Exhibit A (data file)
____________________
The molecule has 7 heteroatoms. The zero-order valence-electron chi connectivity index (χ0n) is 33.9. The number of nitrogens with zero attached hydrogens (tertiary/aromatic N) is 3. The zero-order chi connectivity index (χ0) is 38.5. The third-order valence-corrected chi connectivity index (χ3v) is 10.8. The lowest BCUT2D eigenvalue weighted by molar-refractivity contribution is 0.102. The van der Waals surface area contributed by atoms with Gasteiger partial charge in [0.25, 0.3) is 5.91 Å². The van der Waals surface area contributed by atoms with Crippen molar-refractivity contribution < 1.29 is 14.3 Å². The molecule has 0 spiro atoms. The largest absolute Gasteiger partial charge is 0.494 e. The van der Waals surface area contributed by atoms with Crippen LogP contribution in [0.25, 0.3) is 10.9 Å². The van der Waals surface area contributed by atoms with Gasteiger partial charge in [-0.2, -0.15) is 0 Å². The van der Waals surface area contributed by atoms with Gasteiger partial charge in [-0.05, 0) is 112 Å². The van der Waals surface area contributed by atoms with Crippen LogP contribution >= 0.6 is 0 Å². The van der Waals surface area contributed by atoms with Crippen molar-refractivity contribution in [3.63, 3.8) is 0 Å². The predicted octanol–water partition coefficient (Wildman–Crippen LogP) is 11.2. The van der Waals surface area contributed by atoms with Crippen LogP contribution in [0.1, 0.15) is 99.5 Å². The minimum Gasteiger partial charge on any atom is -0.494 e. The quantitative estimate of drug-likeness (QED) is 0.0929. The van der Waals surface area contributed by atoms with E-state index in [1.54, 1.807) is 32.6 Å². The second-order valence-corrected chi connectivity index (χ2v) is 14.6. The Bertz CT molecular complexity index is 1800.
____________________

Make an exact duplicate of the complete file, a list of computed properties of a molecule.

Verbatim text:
The molecule has 7 heteroatoms. The zero-order valence-electron chi connectivity index (χ0n) is 33.9. The number of nitrogens with zero attached hydrogens (tertiary/aromatic N) is 3. The zero-order chi connectivity index (χ0) is 38.5. The third-order valence-corrected chi connectivity index (χ3v) is 10.8. The lowest BCUT2D eigenvalue weighted by molar-refractivity contribution is 0.102. The van der Waals surface area contributed by atoms with Gasteiger partial charge in [0.25, 0.3) is 5.91 Å². The van der Waals surface area contributed by atoms with Crippen molar-refractivity contribution < 1.29 is 14.3 Å². The molecule has 0 spiro atoms. The largest absolute Gasteiger partial charge is 0.494 e. The van der Waals surface area contributed by atoms with Crippen LogP contribution in [0.25, 0.3) is 10.9 Å². The van der Waals surface area contributed by atoms with Gasteiger partial charge in [-0.2, -0.15) is 0 Å². The van der Waals surface area contributed by atoms with Gasteiger partial charge in [-0.05, 0) is 112 Å². The van der Waals surface area contributed by atoms with Crippen LogP contribution >= 0.6 is 0 Å². The van der Waals surface area contributed by atoms with Crippen molar-refractivity contribution in [3.63, 3.8) is 0 Å². The predicted octanol–water partition coefficient (Wildman–Crippen LogP) is 11.2. The van der Waals surface area contributed by atoms with Crippen LogP contribution in [0.1, 0.15) is 99.5 Å². The minimum Gasteiger partial charge on any atom is -0.494 e. The quantitative estimate of drug-likeness (QED) is 0.0929. The van der Waals surface area contributed by atoms with E-state index in [1.54, 1.807) is 32.6 Å². The second-order valence-corrected chi connectivity index (χ2v) is 14.6. The Bertz CT molecular complexity index is 1800.